Want to start your own travel agency?

If you’ve travelled Australia on a gap year and are now considering career options, you may be inspired to work in the travel industry. One option would be to set up your own business and start a travel agency, in Australia or back home. If you think this may be for you, you’re in luck, as over the past few years, it’s become much easier to start your own backpacker travel agency.

In 2014, the Travel Agent Repeal Bill 2014 was passed, which removed the outdated licensing program which governed Australian travel agents. Since the regulatory barriers have been removed, many new boutique retail and online travel agents have emerged, offering backpackers & holidaymakers an exciting new range of options for booking tours, activities, accommodation & transport across Australia and beyond.

Many of these new travel agencies have been founded by ex-travellers; people like you, who have experienced much of what Australia has to offer and want to share their knowledge, by helping other travellers make informed choices, get a great deal and have the trip of a lifetime!

In addition to changes in the law, travel technology solutions are now more readily available, some are free to use, and they remove much of the administrative and financial burdens of running a small travel agency.

There’s never been a better time to consider starting your own travel agency, but there’s a lot to consider. So, here’s our list of things you should think about in order to start your own travel agency in Australia.


Product Knowledge

True travel agents (not just salespeople) are passionate about travel. They have an extensive understanding of the products they promote and sell, and have experienced many of these products first hand. Travel agents provide added-value to their customers by offering impartial advice, to help their customers arrange the trip that’s best-suited to their taste, desires, personality, expectations and their budget. Travel agents offer a degree of peace of mind, and will act as a conduit between the customer and the supplier, before, during and after the trip as required – even when things go wrong!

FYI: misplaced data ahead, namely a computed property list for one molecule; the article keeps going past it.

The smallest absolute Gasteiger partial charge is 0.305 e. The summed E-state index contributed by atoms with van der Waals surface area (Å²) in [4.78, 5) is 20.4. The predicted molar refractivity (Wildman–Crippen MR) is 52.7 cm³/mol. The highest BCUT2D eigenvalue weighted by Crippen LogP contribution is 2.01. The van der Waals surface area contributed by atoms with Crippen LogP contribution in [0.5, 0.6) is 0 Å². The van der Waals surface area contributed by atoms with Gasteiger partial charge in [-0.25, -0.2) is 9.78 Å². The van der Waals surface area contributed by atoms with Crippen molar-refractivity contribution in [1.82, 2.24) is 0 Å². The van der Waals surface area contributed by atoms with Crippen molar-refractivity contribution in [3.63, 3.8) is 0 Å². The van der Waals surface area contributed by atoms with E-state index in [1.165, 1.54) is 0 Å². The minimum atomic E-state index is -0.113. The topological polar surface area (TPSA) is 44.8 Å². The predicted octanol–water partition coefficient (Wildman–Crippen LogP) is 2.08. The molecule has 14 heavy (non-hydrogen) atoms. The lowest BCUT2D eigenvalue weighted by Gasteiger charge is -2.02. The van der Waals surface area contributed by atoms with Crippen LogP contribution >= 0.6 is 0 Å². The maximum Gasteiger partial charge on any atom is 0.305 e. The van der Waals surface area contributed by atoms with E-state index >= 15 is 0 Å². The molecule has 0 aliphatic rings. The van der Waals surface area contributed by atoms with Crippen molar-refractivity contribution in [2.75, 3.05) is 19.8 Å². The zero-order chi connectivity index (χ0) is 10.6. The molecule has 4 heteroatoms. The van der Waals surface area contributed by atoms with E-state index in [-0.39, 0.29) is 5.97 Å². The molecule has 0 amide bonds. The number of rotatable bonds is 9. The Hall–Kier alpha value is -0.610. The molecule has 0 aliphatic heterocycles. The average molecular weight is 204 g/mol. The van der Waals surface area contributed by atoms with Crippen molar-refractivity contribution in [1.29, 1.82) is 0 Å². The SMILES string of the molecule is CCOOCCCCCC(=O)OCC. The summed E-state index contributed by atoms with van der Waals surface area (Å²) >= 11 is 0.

Being a great travel agent isn’t easy, and simply spending a couple of nights on a yacht in the Whitsundays doesn’t make you an Aussie travel expert, so find ways to gain the necessary product knowledge that you need in order to offer a great service.

  • Experience the products first-hand. Many suppliers will be willing to offer you discounted (and potentially free) trips, if you have a solid business plan and can prove you got what it takes to generate sales.
  • Speak with other travellers. Get the low-down on what’s hot right now, and don’t just take a few a few opinions on board – get hundreds. Canvas hostels all over town and survey other travellers about where they’ve been and what they’ve experienced.
  • Talk to other travel agents. Travel agents are generally a friendly bunch, and many would be happy to offer you tips and guidance on how to succeed in the travel industry.
  • Get valuable work experience. There are hundreds of travel agencies across Australia who are desperate for smart, savvy and motivated travel sales staff. Be upfront and tell potential employers that you’re keen to work in the industry to learn as much as you can, as you would like a career in travel. Who knows, you make strike it lucky, and be offered a great job and may kick-start your travel agency career that way. (Get in touch with Hero if you’d like to explore this option, and we’ll hook you up with some awesome Agents across Australia)


Other necessary skills

In addition to having extensive product knowledge (which will develop over time) you’re also going to need:

  • Great communication skills
  • Patience
  • Attention to detail
  • Organisational skills and the ability to multi-task